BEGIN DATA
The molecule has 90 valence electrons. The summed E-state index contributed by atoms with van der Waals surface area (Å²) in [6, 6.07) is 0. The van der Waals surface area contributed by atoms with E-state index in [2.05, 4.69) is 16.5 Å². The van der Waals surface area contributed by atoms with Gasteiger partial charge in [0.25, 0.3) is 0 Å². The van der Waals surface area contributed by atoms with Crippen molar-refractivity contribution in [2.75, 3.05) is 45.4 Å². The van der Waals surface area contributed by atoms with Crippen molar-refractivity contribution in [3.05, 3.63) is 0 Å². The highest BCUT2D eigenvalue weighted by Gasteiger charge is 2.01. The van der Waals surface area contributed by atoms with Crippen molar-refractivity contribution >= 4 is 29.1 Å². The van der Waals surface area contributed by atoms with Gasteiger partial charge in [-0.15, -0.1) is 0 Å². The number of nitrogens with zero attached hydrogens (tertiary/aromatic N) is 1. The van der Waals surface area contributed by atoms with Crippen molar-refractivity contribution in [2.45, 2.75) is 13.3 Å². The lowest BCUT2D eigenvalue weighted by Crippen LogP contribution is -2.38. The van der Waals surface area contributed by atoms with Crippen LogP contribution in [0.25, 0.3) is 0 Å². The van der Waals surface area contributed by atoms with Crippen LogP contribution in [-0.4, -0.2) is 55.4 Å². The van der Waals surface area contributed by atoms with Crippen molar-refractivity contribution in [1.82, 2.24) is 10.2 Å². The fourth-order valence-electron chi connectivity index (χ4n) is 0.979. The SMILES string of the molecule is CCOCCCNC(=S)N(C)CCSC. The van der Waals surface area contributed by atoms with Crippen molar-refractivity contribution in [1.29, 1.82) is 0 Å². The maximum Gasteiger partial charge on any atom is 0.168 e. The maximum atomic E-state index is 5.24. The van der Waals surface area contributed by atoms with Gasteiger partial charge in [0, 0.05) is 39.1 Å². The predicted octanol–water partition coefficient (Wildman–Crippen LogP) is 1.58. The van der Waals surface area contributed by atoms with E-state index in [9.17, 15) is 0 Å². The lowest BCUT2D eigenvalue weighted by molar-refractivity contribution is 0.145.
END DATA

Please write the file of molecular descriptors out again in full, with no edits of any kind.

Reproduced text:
The molecule has 90 valence electrons. The summed E-state index contributed by atoms with van der Waals surface area (Å²) in [6, 6.07) is 0. The van der Waals surface area contributed by atoms with E-state index in [2.05, 4.69) is 16.5 Å². The van der Waals surface area contributed by atoms with Gasteiger partial charge in [0.25, 0.3) is 0 Å². The van der Waals surface area contributed by atoms with Crippen molar-refractivity contribution in [2.75, 3.05) is 45.4 Å². The van der Waals surface area contributed by atoms with Crippen molar-refractivity contribution in [3.05, 3.63) is 0 Å². The highest BCUT2D eigenvalue weighted by Gasteiger charge is 2.01. The van der Waals surface area contributed by atoms with Crippen molar-refractivity contribution >= 4 is 29.1 Å². The van der Waals surface area contributed by atoms with Gasteiger partial charge in [-0.15, -0.1) is 0 Å². The number of nitrogens with zero attached hydrogens (tertiary/aromatic N) is 1. The van der Waals surface area contributed by atoms with Crippen molar-refractivity contribution in [2.45, 2.75) is 13.3 Å². The lowest BCUT2D eigenvalue weighted by Crippen LogP contribution is -2.38. The van der Waals surface area contributed by atoms with Crippen LogP contribution in [0.25, 0.3) is 0 Å². The van der Waals surface area contributed by atoms with Crippen LogP contribution in [-0.4, -0.2) is 55.4 Å². The van der Waals surface area contributed by atoms with Crippen molar-refractivity contribution in [1.82, 2.24) is 10.2 Å². The fourth-order valence-electron chi connectivity index (χ4n) is 0.979. The SMILES string of the molecule is CCOCCCNC(=S)N(C)CCSC. The van der Waals surface area contributed by atoms with Crippen molar-refractivity contribution in [1.29, 1.82) is 0 Å². The maximum Gasteiger partial charge on any atom is 0.168 e. The maximum atomic E-state index is 5.24. The van der Waals surface area contributed by atoms with Gasteiger partial charge in [0, 0.05) is 39.1 Å². The predicted octanol–water partition coefficient (Wildman–Crippen LogP) is 1.58. The van der Waals surface area contributed by atoms with E-state index in [9.17, 15) is 0 Å². The lowest BCUT2D eigenvalue weighted by molar-refractivity contribution is 0.145.